Tarantino Lets Attitude Show in ‘Jackie’
Unlikely as it sounds, “Jackie Brown” is Quentin Tarantino’s idea of a nice film. Not that it’s everyone’s idea of nice: This hotbed of industrial-strength profanity isn’t headed for the Disney Channel any time soon. But motivating the writer-director here is not his usual impulse toward outrageousness but what has to be called a sweet desire to pay tribute to two key influences in his creative life, writer Elmore Leonard and star Pam Grier.
This is Tarantino’s first film since “Pulp Fiction” won the Palme d’Or at Cannes 3 1/2 years ago, a long enough time for numerous imitators to have clogged cinemas worldwide with rip-offs of his cascading blood and brain matter style.
However, those expecting Tarantino to pick up where he left off will be disappointed in “Jackie Brown.” Instead of rearranging audience’s sensibilities, he’s taken the typically twisty plot of Leonard’s “Rum Punch” and run it through his personal Mixmaster. The result is a raunchy doodle, a leisurely and easygoing diversion that goes down easy enough but is far from compelling.
A fan of Leonard for years, Tarantino also realized that by changing the race of “Rum Punch’s” female protagonist he could also turn this film into a tribute to Grier. For those with short memories, she’s the no-nonsense star of over-the-top 1970s blaxploitation films like “Coffy,” “Foxy Brown” and “Sheba Baby” the director is an unabashed fan of.
This decision gives “Jackie Brown” a poignant feeling at times, especially in a closing close-up of Grier’s face that is in an unnerving way reminiscent of the celebrated shot of Garbo at the end of “Queen Christina.” But tribute is a hard act for someone with Tarantino’s sensibility to master, and “Jackie Brown” casts doubt on whether he’s the the right director to make “nice” an involving quality.
For one thing, at 2 hours and 40 minutes, “Jackie Brown” plainly takes longer than it should to unfold. Along with that too-leisurely pace goes a lack of immediacy, a sense that this is the kind of thing that Tarantino not only might have done in his sleep but in fact has.
Helping keep people awake is Tarantino’s trademark wall-to-wall profanity, which can be spellbinding but this time around is so dependent on casual usage of the N-word that fellow writer-director Spike Lee was moved to complain publicly about it.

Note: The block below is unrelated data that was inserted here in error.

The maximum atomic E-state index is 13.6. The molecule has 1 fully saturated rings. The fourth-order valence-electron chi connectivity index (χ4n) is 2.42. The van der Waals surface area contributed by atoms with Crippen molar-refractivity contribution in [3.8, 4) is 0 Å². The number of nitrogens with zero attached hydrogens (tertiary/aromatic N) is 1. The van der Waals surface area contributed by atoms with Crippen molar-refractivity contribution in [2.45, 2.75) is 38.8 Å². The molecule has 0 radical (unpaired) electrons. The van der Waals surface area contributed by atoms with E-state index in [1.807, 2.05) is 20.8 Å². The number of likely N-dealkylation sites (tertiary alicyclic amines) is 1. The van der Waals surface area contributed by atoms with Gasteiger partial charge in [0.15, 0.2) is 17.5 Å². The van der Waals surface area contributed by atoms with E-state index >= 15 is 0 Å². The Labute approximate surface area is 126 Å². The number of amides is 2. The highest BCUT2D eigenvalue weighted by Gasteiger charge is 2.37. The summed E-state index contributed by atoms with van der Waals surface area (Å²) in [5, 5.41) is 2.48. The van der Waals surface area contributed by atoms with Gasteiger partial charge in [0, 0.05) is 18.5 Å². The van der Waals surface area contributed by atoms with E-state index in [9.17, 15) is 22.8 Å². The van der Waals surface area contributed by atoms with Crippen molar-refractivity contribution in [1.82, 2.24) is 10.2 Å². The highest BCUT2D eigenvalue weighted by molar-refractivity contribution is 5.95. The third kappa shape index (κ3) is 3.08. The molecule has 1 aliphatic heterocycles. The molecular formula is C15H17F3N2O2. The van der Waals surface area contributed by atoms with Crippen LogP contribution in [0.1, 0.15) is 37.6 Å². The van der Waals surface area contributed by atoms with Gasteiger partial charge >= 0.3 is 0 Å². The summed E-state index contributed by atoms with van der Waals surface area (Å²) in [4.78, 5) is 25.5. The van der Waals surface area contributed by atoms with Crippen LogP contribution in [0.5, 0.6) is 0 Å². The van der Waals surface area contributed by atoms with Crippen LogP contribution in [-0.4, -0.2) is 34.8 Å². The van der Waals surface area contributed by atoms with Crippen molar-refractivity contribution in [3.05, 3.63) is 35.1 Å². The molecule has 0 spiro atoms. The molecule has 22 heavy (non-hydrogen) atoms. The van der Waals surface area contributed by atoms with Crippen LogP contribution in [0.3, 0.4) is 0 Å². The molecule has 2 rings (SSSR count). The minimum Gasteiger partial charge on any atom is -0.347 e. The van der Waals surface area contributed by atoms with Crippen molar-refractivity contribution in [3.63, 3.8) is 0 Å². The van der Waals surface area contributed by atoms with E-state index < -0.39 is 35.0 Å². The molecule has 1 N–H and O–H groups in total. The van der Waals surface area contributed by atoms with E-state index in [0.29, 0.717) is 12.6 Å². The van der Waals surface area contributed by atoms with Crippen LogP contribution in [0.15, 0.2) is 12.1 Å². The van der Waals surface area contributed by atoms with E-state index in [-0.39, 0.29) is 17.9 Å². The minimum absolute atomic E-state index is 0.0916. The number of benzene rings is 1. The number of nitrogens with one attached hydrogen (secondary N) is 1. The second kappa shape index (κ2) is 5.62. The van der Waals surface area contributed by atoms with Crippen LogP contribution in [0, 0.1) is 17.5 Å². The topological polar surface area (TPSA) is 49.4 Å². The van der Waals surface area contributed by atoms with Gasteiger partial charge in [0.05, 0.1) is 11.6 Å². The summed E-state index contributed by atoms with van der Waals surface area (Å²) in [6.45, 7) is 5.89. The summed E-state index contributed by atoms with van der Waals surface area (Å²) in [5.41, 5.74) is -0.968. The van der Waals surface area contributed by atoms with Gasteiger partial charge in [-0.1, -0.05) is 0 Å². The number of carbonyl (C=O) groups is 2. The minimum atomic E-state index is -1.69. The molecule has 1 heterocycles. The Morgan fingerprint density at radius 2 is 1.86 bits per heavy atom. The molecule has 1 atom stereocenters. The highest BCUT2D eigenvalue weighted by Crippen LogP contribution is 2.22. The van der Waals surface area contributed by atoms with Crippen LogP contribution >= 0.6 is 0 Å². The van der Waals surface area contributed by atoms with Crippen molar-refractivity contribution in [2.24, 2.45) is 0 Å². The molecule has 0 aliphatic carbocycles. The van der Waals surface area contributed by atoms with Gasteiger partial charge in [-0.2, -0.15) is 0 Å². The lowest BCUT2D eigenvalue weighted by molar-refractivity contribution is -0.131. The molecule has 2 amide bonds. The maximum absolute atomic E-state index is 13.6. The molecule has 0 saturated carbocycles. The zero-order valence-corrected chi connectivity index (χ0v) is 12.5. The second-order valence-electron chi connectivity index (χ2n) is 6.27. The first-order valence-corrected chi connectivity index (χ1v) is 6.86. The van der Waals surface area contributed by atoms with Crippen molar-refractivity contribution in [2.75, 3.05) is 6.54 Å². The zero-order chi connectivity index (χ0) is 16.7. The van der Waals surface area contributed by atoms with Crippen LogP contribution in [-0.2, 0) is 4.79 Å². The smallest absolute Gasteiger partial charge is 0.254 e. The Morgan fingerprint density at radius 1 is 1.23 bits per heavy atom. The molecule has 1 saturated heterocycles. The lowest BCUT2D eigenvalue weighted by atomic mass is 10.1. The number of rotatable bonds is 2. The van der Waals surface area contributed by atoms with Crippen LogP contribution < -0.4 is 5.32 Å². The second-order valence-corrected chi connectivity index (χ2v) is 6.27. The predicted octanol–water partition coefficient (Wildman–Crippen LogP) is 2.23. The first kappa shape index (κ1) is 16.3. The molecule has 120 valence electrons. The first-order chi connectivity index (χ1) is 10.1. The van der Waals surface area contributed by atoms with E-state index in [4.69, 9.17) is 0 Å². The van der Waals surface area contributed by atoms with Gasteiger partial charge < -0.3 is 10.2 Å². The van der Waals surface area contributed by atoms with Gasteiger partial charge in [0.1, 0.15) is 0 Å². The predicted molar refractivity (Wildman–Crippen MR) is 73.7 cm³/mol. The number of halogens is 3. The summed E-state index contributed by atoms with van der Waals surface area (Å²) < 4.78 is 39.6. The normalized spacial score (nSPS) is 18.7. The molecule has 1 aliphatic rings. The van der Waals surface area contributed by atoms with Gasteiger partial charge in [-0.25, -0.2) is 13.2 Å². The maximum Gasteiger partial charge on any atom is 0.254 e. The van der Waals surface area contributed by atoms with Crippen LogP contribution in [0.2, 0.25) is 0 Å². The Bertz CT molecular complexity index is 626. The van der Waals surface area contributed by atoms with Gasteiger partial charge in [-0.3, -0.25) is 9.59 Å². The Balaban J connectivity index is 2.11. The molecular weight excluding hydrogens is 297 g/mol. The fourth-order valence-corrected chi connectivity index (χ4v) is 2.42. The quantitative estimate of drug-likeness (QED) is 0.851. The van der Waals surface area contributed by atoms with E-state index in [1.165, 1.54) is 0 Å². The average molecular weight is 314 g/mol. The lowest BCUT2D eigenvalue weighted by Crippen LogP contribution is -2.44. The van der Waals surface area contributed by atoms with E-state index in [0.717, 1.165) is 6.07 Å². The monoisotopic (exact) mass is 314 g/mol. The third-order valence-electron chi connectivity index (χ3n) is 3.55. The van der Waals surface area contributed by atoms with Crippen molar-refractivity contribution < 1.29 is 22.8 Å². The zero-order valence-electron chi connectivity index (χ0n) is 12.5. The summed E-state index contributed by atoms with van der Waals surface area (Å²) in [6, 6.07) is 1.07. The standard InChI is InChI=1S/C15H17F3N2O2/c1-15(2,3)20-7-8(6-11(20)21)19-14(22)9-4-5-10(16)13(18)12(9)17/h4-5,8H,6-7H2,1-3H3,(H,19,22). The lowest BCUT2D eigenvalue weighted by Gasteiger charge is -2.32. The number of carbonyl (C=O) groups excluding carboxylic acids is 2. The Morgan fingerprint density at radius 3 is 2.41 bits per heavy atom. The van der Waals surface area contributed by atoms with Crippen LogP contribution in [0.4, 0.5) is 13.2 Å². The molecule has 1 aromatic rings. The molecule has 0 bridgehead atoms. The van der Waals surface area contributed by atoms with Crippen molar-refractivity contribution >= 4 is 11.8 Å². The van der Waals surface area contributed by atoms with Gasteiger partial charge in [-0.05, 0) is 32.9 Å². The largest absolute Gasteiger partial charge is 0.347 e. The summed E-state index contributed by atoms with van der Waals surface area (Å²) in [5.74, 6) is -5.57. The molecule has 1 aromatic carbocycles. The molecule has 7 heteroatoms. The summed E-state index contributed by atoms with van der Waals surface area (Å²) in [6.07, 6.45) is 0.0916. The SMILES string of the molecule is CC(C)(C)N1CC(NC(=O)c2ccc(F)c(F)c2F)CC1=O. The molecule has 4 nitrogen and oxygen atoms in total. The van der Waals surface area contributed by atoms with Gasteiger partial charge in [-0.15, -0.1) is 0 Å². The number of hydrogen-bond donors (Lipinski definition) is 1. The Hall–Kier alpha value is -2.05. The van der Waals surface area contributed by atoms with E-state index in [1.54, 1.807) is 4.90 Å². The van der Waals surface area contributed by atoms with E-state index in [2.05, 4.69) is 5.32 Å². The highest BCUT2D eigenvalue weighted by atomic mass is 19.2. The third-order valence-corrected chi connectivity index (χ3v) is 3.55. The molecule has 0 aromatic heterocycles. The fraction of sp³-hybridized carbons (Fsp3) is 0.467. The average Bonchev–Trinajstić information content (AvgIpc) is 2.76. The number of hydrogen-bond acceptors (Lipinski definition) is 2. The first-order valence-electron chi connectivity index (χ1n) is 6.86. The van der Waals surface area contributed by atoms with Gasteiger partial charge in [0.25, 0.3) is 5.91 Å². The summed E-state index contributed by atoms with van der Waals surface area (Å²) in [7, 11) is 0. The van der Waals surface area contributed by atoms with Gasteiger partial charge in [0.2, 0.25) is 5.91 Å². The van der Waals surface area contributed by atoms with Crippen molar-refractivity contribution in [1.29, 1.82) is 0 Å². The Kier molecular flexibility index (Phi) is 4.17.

Most of the hard talk comes from Samuel L. Jackson as Ordell Robbie, introduced in an apartment in Hermosa Beach showing a video called “Chicks ‘n’ Guns” to the very different Louis Gara and Melanie Ralston.
Melanie (Bridget Fonda) is Ordell’s girlfriend, a kittenish surf bunny whose ambition doesn’t seem to extend past getting high and watching TV. Louis (Robert De Niro) is an old pal of Ordell’s who’s just gotten out of prison and is looking for a situation.
Ordell himself is a gun dealer, proud of his merchandise (“the AK-47, when you absolutely positively got to kill every [expletive] in the room”) but ruthless and menacing to his employees when he needs to be.
One of those workers is Jackie Brown (Grier), a stewardess with a fly-by-night airline that shuttles between L.A. and Mexico. The government, in the person of Alcohol, Tobacco and Firearms agent Ray Nicolette (Michael Keaton), puts pressure on her to turn Ordell in. But Jackie, aided by been-around bail bondsman Max Cherry (Robert Forster) would rather play both sides against each other and get a crack at liberating Ordell’s half-million-dollar stash.
Though it’s Jackson who provides whatever energy “Jackie Brown” can manage, it is a treat to see Grier, who has the intimidating physicality of a sexy linebacker, be “too cool for school” and face down any troubles the script throws her way.
While Leonard’s original novel was set in the Miami area, Tarantino moved it to L.A., which means lines about Roscoe’s Chicken & Waffles and key scenes are set in the Del Amo Fashion Center. Tarantino feels at home in the South Bay, maybe too much so. He’s relaxed so much he hasn’t given this film more than attitude, and even attitude can wear thin after a while.
* MPAA rating: R for strong language, some violence, drug use and sexuality. Times guidelines: wall-to-wall profanity and violence that is tame by Tarantino’s standards.
(BEGIN TEXT OF INFOBOX / INFOGRAPHIC)
Pam Grier: Jackie Brown
Samuel L. Jackson: Ordell Robbie
Robert Forster: Max Cherry
Bridget Fonda: Melanie Ralston
Michael Keaton: Ray Nicolette
Robert De Niro: Louis Gara
A Band Apart production, released by Miramax Films. Writer-director Quentin Tarantino. Producer Lawrence Bender. Based on the book “Rum Punch” by Elmore Leonard. Cinematographer Guillermo Navarro. Editor Sally Menke. Costumes Mary Claire Hannan. Production design David Wasco. Art director Daniel Bradford. Set decorator Sandy Reynolds-Wasco. Running time: 2 hours, 40 minutes.
* Opens Thursday in general release throughout Southern California.
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